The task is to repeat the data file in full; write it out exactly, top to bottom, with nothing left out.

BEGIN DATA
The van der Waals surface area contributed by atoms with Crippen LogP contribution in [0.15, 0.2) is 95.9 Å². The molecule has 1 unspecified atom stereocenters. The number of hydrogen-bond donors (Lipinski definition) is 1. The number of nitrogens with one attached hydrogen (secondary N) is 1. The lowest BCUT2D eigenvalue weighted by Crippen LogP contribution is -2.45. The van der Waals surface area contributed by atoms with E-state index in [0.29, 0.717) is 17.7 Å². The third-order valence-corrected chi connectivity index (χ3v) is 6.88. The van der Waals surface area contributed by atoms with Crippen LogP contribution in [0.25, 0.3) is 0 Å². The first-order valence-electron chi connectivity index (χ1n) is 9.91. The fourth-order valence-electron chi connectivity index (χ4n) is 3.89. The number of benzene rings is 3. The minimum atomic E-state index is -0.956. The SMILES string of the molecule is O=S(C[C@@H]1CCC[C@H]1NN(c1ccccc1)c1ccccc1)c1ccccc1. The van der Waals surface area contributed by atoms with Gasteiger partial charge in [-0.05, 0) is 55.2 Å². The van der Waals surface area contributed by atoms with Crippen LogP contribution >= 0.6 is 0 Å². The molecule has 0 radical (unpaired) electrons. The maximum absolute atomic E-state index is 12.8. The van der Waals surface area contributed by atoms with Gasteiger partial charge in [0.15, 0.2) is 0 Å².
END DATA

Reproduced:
The van der Waals surface area contributed by atoms with Crippen LogP contribution in [0.15, 0.2) is 95.9 Å². The molecule has 1 unspecified atom stereocenters. The number of hydrogen-bond donors (Lipinski definition) is 1. The number of nitrogens with one attached hydrogen (secondary N) is 1. The lowest BCUT2D eigenvalue weighted by Crippen LogP contribution is -2.45. The van der Waals surface area contributed by atoms with E-state index in [0.29, 0.717) is 17.7 Å². The third-order valence-corrected chi connectivity index (χ3v) is 6.88. The van der Waals surface area contributed by atoms with Crippen LogP contribution in [0.25, 0.3) is 0 Å². The first-order valence-electron chi connectivity index (χ1n) is 9.91. The fourth-order valence-electron chi connectivity index (χ4n) is 3.89. The number of benzene rings is 3. The minimum atomic E-state index is -0.956. The SMILES string of the molecule is O=S(C[C@@H]1CCC[C@H]1NN(c1ccccc1)c1ccccc1)c1ccccc1. The van der Waals surface area contributed by atoms with Gasteiger partial charge in [-0.05, 0) is 55.2 Å². The van der Waals surface area contributed by atoms with Crippen LogP contribution >= 0.6 is 0 Å². The molecule has 0 radical (unpaired) electrons. The maximum absolute atomic E-state index is 12.8. The van der Waals surface area contributed by atoms with Gasteiger partial charge in [0.15, 0.2) is 0 Å².